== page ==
Caring for your Ivy Plant
Native to Europe and Africa, Ivies are very fast-growing climber plants that are often used for landscaping. You've probably seen them covering buildings or fences in movie settings! Ivies make beautiful hanging indoor decor as they drape down gracefully from their pots, and if you plan on putting them outdoors or in your balcony, they can climb up your walls and provide a lovely rustic feel. However, note that Ivies only climb when they are young. Once they begin to mature, they start to grow bushier.
Although the Ivy houseplant (Hedera Helix) is hardly the infamous poison Ivy (Toxicodendron Radicans), the sap of the Ivy houseplant is still poisonous to both humans and pets. Some people develop a skin rash when they come in contact with Ivy. If you know that you have this reaction, it is recommended that you wear gloves when pruning your Ivy.
Although poisonous to pets, it actually makes a great addition to households with animals as it is an air-purifying plant capable of removing fecal matter in the air. Just ensure that your pets don't bite the Ivy, or you can choose to hang your Ivy so it remains out of reach.
Arguably the most important part of its care, the Ivy plant needs bright, indirect light when being grown indoors. The best place to grow your Ivy would be by a window. If placed in direct sunlight, the leaves might scorch and die!
If starved of light, their growth will be stunted and leaves of variegated Ivy plants will begin to turn entirely green, losing their patterns. Variegated varieties are able to tolerate sunnier conditions compared to their green-leafed counterparts.
For Ivies, it's safer to err on the dry side! You should only water them when their soil is dry to the touch (or around half an inch's depth). Water them thoroughly each time, ensuring that the water drains very well such that your Ivy does not remain soaking in water.
Overwatering your Ivy can cause its leaves to start appearing brown and dry, which might cause you to think that you aren't watering it enough! You should relook your watering intervals ASAP so that root rot does not begin to fester.
There is no specific length of time after which you need to repot your Ivy. You should repot it when it starts to get too dense or top-heavy, root-bound or dry out too quickly.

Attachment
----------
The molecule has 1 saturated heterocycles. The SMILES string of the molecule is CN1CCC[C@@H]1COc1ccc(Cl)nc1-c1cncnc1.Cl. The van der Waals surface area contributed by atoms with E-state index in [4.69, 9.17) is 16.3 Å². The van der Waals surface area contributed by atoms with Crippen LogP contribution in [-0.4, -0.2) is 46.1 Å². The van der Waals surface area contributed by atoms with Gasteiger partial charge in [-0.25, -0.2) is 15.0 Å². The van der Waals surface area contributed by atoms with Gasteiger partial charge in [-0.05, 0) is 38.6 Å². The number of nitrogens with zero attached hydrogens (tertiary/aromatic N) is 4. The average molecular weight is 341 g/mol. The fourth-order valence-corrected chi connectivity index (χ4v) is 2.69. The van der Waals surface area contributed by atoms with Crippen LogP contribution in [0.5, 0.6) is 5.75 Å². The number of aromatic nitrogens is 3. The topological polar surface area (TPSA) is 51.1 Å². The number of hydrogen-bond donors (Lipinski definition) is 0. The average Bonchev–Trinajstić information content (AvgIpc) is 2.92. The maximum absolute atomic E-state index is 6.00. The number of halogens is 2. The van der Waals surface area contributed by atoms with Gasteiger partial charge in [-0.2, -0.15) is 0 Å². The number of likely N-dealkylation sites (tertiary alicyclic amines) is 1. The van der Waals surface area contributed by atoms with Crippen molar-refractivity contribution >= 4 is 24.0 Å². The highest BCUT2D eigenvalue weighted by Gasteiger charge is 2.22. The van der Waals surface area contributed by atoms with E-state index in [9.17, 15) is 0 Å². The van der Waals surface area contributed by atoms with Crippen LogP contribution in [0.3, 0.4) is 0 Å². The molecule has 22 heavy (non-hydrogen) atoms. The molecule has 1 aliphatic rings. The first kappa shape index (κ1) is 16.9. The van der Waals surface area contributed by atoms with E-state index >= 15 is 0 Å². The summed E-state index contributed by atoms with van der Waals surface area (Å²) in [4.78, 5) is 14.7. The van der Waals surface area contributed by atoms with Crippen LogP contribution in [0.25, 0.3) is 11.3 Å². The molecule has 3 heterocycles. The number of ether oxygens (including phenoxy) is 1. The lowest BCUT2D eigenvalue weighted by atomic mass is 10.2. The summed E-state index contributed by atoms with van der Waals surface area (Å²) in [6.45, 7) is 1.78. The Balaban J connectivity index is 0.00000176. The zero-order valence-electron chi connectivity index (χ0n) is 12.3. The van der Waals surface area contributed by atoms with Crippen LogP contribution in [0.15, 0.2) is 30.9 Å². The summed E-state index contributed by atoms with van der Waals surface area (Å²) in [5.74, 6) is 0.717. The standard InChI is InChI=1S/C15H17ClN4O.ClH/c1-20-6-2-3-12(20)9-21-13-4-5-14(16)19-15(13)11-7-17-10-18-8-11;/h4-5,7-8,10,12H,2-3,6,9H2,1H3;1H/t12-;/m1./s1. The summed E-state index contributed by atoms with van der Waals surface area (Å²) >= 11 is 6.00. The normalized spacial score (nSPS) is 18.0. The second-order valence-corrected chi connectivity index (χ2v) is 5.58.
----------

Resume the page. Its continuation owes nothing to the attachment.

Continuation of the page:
If it is compact, gently hit your existing pot against a table to loosen the soil of your Ivy plant, removing the plant and its roots as a ball. Find a new pot that is at least an inch bigger in diameter than your current one, ensuring that it has drainage holes. Fill a third of your pot with regular soil and make a hole for your Ivy's root ball to be placed in. After that, fill the rest of the pot with your soil mix.
Alternatively, if you're not confident in doing this yourself, you can engage a repotting service!
Temperature and Humidity
Ivies prefer cooler temperatures but higher humidities. To increase the humidity around your Ivy plant, you can consider getting a tabletop humidifier, or alternatively place your plant on a tray of wet pebbles. They also enjoy good air circulation, so try not to crowd them or place them in cluttered areas.
Fertilise once a month with an organic houseplant fertiliser.
You can propagate Ivy via stem-cutting. Cut an inch of your Ivy vine (starting your measurement from the leaves at the top of the stem), ensuring that the cutting has at least 2 leaves. You can either root your cutting in sandy soil medium or water, but chances of successful post-relocation survival are higher in sandy soil medium.
To root your Ivy in sandy soil, dip your stem in rooting hormone powder to increase the chances of successful rooting. Water your cutting well, keeping it constantly moist (you can place your pot with your cutting in a plastic bag). After 6 to 8 weeks, it's ready to be permanently relocated into a proper planter and regular Ivy soil.
You can watch this video on how to propagate your Ivy.
Webs forming on undersides of leaves: Presence spider mites (small little black specks), which indicates under-watering. Spider mites reproduce very quickly so it's important for you to deal with them immediately. You can get rid of them by spraying them off with water, or by applying Neem oil. You should start to water your Ivy a bit more frequently, as these mites love dry and dark places, and get their water by sucking the moisture out of your plant.
If you're prepared for an Ivy plant, you can get one here.
P.s. Ivy houseplants benefit from periodic washing to remove dust and pests from their leaves. To wash your ivy plant, simply place the plant in the shower and allow the water to run over the plant for a few minutes.